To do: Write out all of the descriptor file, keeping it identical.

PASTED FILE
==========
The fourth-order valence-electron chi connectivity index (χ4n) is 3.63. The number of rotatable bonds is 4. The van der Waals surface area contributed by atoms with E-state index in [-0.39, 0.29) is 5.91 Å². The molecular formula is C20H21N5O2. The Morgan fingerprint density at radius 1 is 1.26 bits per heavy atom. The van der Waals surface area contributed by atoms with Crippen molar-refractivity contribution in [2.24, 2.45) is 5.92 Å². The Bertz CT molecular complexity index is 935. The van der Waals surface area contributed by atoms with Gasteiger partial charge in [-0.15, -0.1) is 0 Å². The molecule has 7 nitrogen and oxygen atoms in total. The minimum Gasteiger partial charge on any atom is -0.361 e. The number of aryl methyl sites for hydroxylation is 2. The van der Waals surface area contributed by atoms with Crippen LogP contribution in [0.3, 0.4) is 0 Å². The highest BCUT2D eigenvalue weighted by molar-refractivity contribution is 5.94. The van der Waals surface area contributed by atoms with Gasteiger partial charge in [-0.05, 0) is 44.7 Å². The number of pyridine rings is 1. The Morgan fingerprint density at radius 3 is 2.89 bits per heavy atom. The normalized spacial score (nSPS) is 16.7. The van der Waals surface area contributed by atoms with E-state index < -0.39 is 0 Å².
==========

The fourth-order valence-electron chi connectivity index (χ4n) is 3.63. The number of rotatable bonds is 4. The van der Waals surface area contributed by atoms with E-state index in [-0.39, 0.29) is 5.91 Å². The molecular formula is C20H21N5O2. The Morgan fingerprint density at radius 1 is 1.26 bits per heavy atom. The van der Waals surface area contributed by atoms with Crippen molar-refractivity contribution in [2.24, 2.45) is 5.92 Å². The Bertz CT molecular complexity index is 935. The van der Waals surface area contributed by atoms with Gasteiger partial charge in [-0.15, -0.1) is 0 Å². The molecule has 7 nitrogen and oxygen atoms in total. The minimum Gasteiger partial charge on any atom is -0.361 e. The number of aryl methyl sites for hydroxylation is 2. The van der Waals surface area contributed by atoms with Crippen LogP contribution in [0.3, 0.4) is 0 Å². The highest BCUT2D eigenvalue weighted by molar-refractivity contribution is 5.94. The van der Waals surface area contributed by atoms with Gasteiger partial charge in [-0.05, 0) is 44.7 Å². The number of pyridine rings is 1. The Morgan fingerprint density at radius 3 is 2.89 bits per heavy atom. The normalized spacial score (nSPS) is 16.7. The van der Waals surface area contributed by atoms with E-state index < -0.39 is 0 Å².